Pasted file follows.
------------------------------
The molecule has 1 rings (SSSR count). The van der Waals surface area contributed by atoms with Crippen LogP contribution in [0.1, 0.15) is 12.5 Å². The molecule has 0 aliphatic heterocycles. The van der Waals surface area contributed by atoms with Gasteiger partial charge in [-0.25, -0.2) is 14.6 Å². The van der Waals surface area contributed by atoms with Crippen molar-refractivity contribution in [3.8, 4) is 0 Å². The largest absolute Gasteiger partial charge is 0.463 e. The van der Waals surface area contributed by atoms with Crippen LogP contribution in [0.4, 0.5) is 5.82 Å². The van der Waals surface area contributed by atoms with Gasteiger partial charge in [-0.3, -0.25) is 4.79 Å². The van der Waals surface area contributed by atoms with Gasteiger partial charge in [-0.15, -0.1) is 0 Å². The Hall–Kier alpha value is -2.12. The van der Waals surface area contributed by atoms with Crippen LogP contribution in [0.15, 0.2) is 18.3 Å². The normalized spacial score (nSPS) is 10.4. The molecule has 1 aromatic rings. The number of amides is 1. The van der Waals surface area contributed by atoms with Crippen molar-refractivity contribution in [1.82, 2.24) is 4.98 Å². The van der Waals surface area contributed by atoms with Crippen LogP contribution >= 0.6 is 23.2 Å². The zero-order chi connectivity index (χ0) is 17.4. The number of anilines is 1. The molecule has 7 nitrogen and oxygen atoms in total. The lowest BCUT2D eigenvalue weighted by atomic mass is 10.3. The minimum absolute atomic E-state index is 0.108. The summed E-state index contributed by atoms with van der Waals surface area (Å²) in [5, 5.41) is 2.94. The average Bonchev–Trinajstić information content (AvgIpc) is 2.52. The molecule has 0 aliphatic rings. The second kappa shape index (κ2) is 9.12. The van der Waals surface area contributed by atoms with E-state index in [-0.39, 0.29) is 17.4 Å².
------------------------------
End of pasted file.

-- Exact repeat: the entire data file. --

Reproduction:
The molecule has 1 rings (SSSR count). The van der Waals surface area contributed by atoms with Crippen LogP contribution in [0.1, 0.15) is 12.5 Å². The molecule has 0 aliphatic heterocycles. The van der Waals surface area contributed by atoms with Gasteiger partial charge in [-0.25, -0.2) is 14.6 Å². The van der Waals surface area contributed by atoms with Crippen molar-refractivity contribution in [3.8, 4) is 0 Å². The largest absolute Gasteiger partial charge is 0.463 e. The van der Waals surface area contributed by atoms with Crippen LogP contribution in [0.4, 0.5) is 5.82 Å². The van der Waals surface area contributed by atoms with Gasteiger partial charge in [-0.3, -0.25) is 4.79 Å². The van der Waals surface area contributed by atoms with Gasteiger partial charge in [-0.15, -0.1) is 0 Å². The Hall–Kier alpha value is -2.12. The van der Waals surface area contributed by atoms with Crippen LogP contribution in [0.15, 0.2) is 18.3 Å². The normalized spacial score (nSPS) is 10.4. The molecule has 1 aromatic rings. The number of amides is 1. The van der Waals surface area contributed by atoms with Crippen molar-refractivity contribution in [1.82, 2.24) is 4.98 Å². The van der Waals surface area contributed by atoms with Crippen LogP contribution >= 0.6 is 23.2 Å². The zero-order chi connectivity index (χ0) is 17.4. The number of anilines is 1. The molecule has 7 nitrogen and oxygen atoms in total. The lowest BCUT2D eigenvalue weighted by atomic mass is 10.3. The minimum absolute atomic E-state index is 0.108. The summed E-state index contributed by atoms with van der Waals surface area (Å²) in [5, 5.41) is 2.94. The average Bonchev–Trinajstić information content (AvgIpc) is 2.52. The molecule has 0 aliphatic rings. The second kappa shape index (κ2) is 9.12. The van der Waals surface area contributed by atoms with E-state index in [-0.39, 0.29) is 17.4 Å².